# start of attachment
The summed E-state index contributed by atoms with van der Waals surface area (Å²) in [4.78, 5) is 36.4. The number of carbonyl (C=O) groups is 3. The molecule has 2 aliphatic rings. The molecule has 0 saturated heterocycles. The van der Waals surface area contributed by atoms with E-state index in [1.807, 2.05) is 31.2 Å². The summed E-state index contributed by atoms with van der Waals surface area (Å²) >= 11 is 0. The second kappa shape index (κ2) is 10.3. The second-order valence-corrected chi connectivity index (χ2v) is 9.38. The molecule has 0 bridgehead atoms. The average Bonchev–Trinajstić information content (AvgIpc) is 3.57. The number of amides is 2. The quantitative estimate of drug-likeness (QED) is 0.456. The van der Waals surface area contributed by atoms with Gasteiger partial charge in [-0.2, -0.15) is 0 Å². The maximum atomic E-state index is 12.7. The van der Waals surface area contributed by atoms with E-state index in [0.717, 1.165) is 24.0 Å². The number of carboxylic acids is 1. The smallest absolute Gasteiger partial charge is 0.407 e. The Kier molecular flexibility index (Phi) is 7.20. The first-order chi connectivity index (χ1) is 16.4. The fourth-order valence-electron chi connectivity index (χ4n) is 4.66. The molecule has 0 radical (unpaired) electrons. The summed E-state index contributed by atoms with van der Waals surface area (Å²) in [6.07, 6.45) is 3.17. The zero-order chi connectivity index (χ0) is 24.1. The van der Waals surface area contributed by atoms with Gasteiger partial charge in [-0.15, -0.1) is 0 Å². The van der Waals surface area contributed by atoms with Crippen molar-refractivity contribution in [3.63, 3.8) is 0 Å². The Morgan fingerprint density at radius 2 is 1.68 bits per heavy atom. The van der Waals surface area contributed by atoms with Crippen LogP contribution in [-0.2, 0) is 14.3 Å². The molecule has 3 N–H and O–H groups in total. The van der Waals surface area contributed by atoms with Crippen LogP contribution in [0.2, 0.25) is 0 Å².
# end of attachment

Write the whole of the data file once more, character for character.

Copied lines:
The summed E-state index contributed by atoms with van der Waals surface area (Å²) in [4.78, 5) is 36.4. The number of carbonyl (C=O) groups is 3. The molecule has 2 aliphatic rings. The molecule has 0 saturated heterocycles. The van der Waals surface area contributed by atoms with E-state index in [1.807, 2.05) is 31.2 Å². The summed E-state index contributed by atoms with van der Waals surface area (Å²) >= 11 is 0. The second kappa shape index (κ2) is 10.3. The second-order valence-corrected chi connectivity index (χ2v) is 9.38. The molecule has 0 bridgehead atoms. The average Bonchev–Trinajstić information content (AvgIpc) is 3.57. The number of amides is 2. The quantitative estimate of drug-likeness (QED) is 0.456. The van der Waals surface area contributed by atoms with Gasteiger partial charge in [-0.2, -0.15) is 0 Å². The maximum atomic E-state index is 12.7. The van der Waals surface area contributed by atoms with E-state index in [0.717, 1.165) is 24.0 Å². The number of carboxylic acids is 1. The smallest absolute Gasteiger partial charge is 0.407 e. The Kier molecular flexibility index (Phi) is 7.20. The first-order chi connectivity index (χ1) is 16.4. The fourth-order valence-electron chi connectivity index (χ4n) is 4.66. The molecule has 0 radical (unpaired) electrons. The summed E-state index contributed by atoms with van der Waals surface area (Å²) in [6.07, 6.45) is 3.17. The zero-order chi connectivity index (χ0) is 24.1. The van der Waals surface area contributed by atoms with Gasteiger partial charge in [-0.15, -0.1) is 0 Å². The van der Waals surface area contributed by atoms with Crippen molar-refractivity contribution in [3.63, 3.8) is 0 Å². The Morgan fingerprint density at radius 2 is 1.68 bits per heavy atom. The van der Waals surface area contributed by atoms with Crippen LogP contribution in [-0.2, 0) is 14.3 Å². The molecule has 3 N–H and O–H groups in total. The van der Waals surface area contributed by atoms with Crippen LogP contribution in [0.2, 0.25) is 0 Å².